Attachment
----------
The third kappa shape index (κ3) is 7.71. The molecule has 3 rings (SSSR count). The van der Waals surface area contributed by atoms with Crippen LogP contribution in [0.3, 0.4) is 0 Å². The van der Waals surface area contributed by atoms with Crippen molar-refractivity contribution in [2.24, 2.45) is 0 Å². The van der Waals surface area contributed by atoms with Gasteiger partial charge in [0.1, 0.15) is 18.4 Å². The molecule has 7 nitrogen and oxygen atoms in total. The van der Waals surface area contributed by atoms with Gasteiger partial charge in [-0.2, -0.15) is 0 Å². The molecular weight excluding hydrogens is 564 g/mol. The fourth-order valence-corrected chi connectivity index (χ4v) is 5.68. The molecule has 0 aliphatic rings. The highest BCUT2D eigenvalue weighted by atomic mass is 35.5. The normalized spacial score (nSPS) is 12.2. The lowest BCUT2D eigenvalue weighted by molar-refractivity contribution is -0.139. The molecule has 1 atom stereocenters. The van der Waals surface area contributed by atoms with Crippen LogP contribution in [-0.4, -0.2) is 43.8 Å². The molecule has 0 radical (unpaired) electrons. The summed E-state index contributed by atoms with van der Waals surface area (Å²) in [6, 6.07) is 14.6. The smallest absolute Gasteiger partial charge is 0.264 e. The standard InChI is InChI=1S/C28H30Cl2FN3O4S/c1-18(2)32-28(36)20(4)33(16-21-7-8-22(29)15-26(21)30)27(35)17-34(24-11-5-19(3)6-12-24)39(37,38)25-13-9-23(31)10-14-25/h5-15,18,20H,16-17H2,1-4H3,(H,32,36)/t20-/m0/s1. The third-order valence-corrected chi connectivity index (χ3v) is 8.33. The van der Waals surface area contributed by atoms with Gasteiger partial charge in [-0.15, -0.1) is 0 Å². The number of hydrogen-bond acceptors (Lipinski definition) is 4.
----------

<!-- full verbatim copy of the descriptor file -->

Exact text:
The third kappa shape index (κ3) is 7.71. The molecule has 3 rings (SSSR count). The van der Waals surface area contributed by atoms with Crippen LogP contribution in [0.3, 0.4) is 0 Å². The van der Waals surface area contributed by atoms with Crippen molar-refractivity contribution in [2.24, 2.45) is 0 Å². The van der Waals surface area contributed by atoms with Gasteiger partial charge in [0.1, 0.15) is 18.4 Å². The molecule has 7 nitrogen and oxygen atoms in total. The van der Waals surface area contributed by atoms with Gasteiger partial charge in [-0.2, -0.15) is 0 Å². The molecular weight excluding hydrogens is 564 g/mol. The fourth-order valence-corrected chi connectivity index (χ4v) is 5.68. The molecule has 0 aliphatic rings. The highest BCUT2D eigenvalue weighted by atomic mass is 35.5. The normalized spacial score (nSPS) is 12.2. The lowest BCUT2D eigenvalue weighted by molar-refractivity contribution is -0.139. The molecule has 1 atom stereocenters. The van der Waals surface area contributed by atoms with Crippen LogP contribution in [-0.4, -0.2) is 43.8 Å². The molecule has 0 radical (unpaired) electrons. The summed E-state index contributed by atoms with van der Waals surface area (Å²) in [6, 6.07) is 14.6. The smallest absolute Gasteiger partial charge is 0.264 e. The standard InChI is InChI=1S/C28H30Cl2FN3O4S/c1-18(2)32-28(36)20(4)33(16-21-7-8-22(29)15-26(21)30)27(35)17-34(24-11-5-19(3)6-12-24)39(37,38)25-13-9-23(31)10-14-25/h5-15,18,20H,16-17H2,1-4H3,(H,32,36)/t20-/m0/s1. The third-order valence-corrected chi connectivity index (χ3v) is 8.33. The van der Waals surface area contributed by atoms with Gasteiger partial charge in [-0.15, -0.1) is 0 Å². The number of hydrogen-bond acceptors (Lipinski definition) is 4.